Apply to MSS[contact-form-7 id="1518" title="Apply to MSS"]
Join Our Talent Community[contact-form-7 id="1516" title="Join Our Talent Community"]
By David William Lee, Change Management Expert and Contributing Writer
I have always been fascinated by the sport of mountain climbing. Recently, I was watching a movie on climbing Mt. Everest in which they described the Death Zone – the region above 26,000 feet where a climber’s body starts to die. They had my attention.
At 8,000 meters (26k ft.) and above, the atmospheric pressure is about a third of what it is at sea level. As a result, the body gets significantly less oxygen and the cells in the body literally begin to die leading to extreme lethargy and poor decisions. The effect of this process is that it takes most climbers up to 12 hours to walk 1.7 kilometers (1.07mi) to the summit. Many of the climbers who meet their end in the Death Zone simply sit down to take a rest.
If you’re thinking that perhaps one can summit more quickly, understand that a person taken directly from sea level to the top of Mt. Everest would die within 2-3 minutes; hence the establishment and requirement of base camps. The mind and body require periodic respites to both recover and reassess the readiness to move on to the next stage of the climb.
Add to this the other dangers of climbing at this altitude such as high winds, sudden changes in weather, altitude sickness, extreme cold, avalanches and falling ice towers the size of skyscrapers, and we can see the danger of taking on this challenge.
Over 50% of climber deaths occur in the Death Zone.
While it is not clear how many bodies are on Mt. Everest, it is estimated to be over 200. They are there forever so those who set out always have in their peripheral vision the reminder of those who did not make it.
According to many professional climbers, I talked to, the primary reasons someone does not survive the Death Zone include:
In other words, many of the deaths that occur on the mountain are preventable with the right preparation. But, inevitability, there are those climbers who fail to assess their readiness and manage their climb.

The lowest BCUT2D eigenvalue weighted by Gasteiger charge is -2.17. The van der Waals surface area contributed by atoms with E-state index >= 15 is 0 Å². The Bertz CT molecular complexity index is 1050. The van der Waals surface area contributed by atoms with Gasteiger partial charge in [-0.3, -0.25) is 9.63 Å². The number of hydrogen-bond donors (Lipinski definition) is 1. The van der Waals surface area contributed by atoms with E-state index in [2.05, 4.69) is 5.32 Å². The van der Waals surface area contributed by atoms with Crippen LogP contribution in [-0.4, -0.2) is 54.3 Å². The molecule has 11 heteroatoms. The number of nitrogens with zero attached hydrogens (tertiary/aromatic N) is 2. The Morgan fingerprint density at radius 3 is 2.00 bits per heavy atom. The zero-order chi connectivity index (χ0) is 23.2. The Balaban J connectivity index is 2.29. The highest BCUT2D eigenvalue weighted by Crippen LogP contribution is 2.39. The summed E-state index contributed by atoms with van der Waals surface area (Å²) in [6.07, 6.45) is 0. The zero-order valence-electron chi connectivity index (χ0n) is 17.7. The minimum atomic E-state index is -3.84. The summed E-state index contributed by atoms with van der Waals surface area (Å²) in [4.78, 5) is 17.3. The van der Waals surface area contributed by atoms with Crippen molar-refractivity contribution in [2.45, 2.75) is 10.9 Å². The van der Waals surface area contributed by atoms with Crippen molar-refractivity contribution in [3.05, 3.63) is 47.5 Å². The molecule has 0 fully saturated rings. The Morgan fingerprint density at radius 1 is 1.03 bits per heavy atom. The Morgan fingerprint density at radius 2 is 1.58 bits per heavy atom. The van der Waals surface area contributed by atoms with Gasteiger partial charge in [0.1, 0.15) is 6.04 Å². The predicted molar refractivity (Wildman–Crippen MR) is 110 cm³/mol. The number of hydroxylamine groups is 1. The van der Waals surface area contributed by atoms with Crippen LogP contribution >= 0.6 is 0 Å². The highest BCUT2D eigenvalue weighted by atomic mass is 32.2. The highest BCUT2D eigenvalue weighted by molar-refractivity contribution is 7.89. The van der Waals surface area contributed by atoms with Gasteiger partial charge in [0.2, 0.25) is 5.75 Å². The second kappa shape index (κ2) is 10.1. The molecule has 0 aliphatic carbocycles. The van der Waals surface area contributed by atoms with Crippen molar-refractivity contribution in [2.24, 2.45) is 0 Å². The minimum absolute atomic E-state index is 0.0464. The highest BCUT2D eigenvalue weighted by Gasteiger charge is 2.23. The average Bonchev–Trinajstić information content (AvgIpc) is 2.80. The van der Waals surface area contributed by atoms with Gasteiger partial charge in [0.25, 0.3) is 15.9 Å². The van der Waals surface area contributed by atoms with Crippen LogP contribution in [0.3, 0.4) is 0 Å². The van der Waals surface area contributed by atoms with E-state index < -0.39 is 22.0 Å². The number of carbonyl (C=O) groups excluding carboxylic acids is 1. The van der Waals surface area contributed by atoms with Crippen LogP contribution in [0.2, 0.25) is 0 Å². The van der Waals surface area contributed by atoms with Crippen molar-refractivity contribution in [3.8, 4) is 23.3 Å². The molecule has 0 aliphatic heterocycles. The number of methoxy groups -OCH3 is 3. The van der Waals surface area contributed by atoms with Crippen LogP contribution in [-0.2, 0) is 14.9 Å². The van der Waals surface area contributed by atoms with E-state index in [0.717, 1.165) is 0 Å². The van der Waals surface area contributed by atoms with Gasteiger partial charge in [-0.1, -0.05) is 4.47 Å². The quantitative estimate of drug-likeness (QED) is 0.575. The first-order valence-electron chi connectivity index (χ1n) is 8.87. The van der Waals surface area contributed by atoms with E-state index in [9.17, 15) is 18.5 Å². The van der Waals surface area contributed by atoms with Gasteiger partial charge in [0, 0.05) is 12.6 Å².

As part of an organization that focuses on Business Transformation, I draw many lessons from this example.
Business Transformation is one of the hardest things that a leader can do in their career. Whether it is a strategic change, a major operational upgrade, a company reorganization, or all three simultaneously; many leaders will have to take on such a business transformation at least once in their careers. What they may not realize is that there is a Death Zone in this type of effort as well.
Surviving the Death Zone in Business Transformation occurs during a period after the transformation has begun. Issues start to arise, fatigue starts to set in and people are frustrated. It’s when even you, as a CEO or CIO or COO, believe it has become “too hard”, and you question why you set out on this journey in the first place. Your employees are complaining, there are too many people to retrain, or you fear the business transformation can affect client relationships and open the door for competitors. Perhaps, it will take too long and cause too much attrition, it requires a large investment that raises the risk. It’s just too complicated to get through.
Surviving the business transformational Death Zone means getting through this period, showing perseverance and ensuring that people remember that this effort will reap rewards in the longer term.
How can you successfully survive the Death Zone during your Business Transformation? Some key steps include:
Business transformation failures are preventable. As an executive who is responsible for the success of your company and its transformation objectives, don’t ignore the Death Zone. It exists and the risks are high. No matter how clear the vision, how impressive the business case, the path to success will be long and full of challenges. Preparation, knowledge, fitness, progress assessment and guidance will each play an important part to reach your own transformational summit, survive transformation, and embrace a new normalcy thereafter.